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Emily and the Complexes: Dirty Southern Love EP

Emily and the Complexes practically skip over genres, and that's what makes them so interesting.

Emily and the Complexes

Dirty Southern Love EP

Label: Self-released
US Release Date: 2014-08-19
UK Release Date: 2014-08-19
Artist website

There's nobody named Emily in Emily and the Complexes. Instead, the band is an outlet for singer-songwriter Tyler Verhage, who has spent his time on the road with nothing but a guitar strapped across his back. He met his fellow bandmates in Ohio, and the group was born. The band does have a full-length to their credit, but they're now unleashing a follow-up EP, which is available only digitally and as a seven-inch vinyl record. Based on the goods here, Emily and the Complexes may just very well be the next Whiskeytown, just with a little more rock heft. Dirty Southern Love has a very Crazy Horse feel to it, particularly on the crashing guitars that introduce "Joshua", but there are hints of folk rock here as well. Emily and the Complexes practically skip over genres, and that's what makes them so interesting. While one could quibble that the songwriting could use just a bit more polish – the ending of "Yer Boyfriend (Is a Cheapskate)" seems truncated and aborted – this is genuine and authentic music that is compulsively listenable.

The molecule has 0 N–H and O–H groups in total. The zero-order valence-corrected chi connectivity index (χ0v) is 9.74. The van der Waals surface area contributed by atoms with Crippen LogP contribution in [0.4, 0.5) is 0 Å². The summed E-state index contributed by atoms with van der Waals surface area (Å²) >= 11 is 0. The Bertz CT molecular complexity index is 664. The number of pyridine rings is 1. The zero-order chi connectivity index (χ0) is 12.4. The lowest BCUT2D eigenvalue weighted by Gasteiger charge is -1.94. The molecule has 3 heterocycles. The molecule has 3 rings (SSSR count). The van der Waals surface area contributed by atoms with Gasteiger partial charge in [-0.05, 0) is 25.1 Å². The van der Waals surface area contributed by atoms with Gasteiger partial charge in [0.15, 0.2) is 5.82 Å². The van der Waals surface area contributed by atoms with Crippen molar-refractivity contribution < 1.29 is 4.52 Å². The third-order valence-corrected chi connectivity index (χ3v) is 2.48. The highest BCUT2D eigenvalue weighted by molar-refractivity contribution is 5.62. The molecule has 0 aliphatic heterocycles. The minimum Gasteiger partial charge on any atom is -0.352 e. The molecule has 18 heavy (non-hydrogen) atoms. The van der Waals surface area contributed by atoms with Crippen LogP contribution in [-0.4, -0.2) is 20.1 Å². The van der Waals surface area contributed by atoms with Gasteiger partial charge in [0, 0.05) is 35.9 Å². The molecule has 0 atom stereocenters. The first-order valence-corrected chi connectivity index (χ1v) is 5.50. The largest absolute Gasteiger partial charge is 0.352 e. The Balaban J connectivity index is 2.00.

"You Won't" has a particular heft and power, and is a good time crunch of rock 'n' roll. "Jersey City Blues", for some reason, reminds me of an early Radiohead song, as the vocals are reminiscent of Thom Yorke's. There's even a lyric that goes, "If you're gonna creep me out." Strategically, the strongest tracks make up Side B of the EP, and those tracks are being shared on Soundcloud, which might be a little weird, but at least you can say that this record ends on a sterling note. There's real honest to goodness emotion and heft to these songs, and while the EP format doesn't exactly play to these guys' strengths as it's over before you can really get into it, Emily and the Complexes is certainly a band that's ripe for discovery. Scorching and fiery, the Dirty Southern Love EP is a cutting investment, and one best devoured with, as the band sings, "rubbing alcohol or scotch, I don't care."


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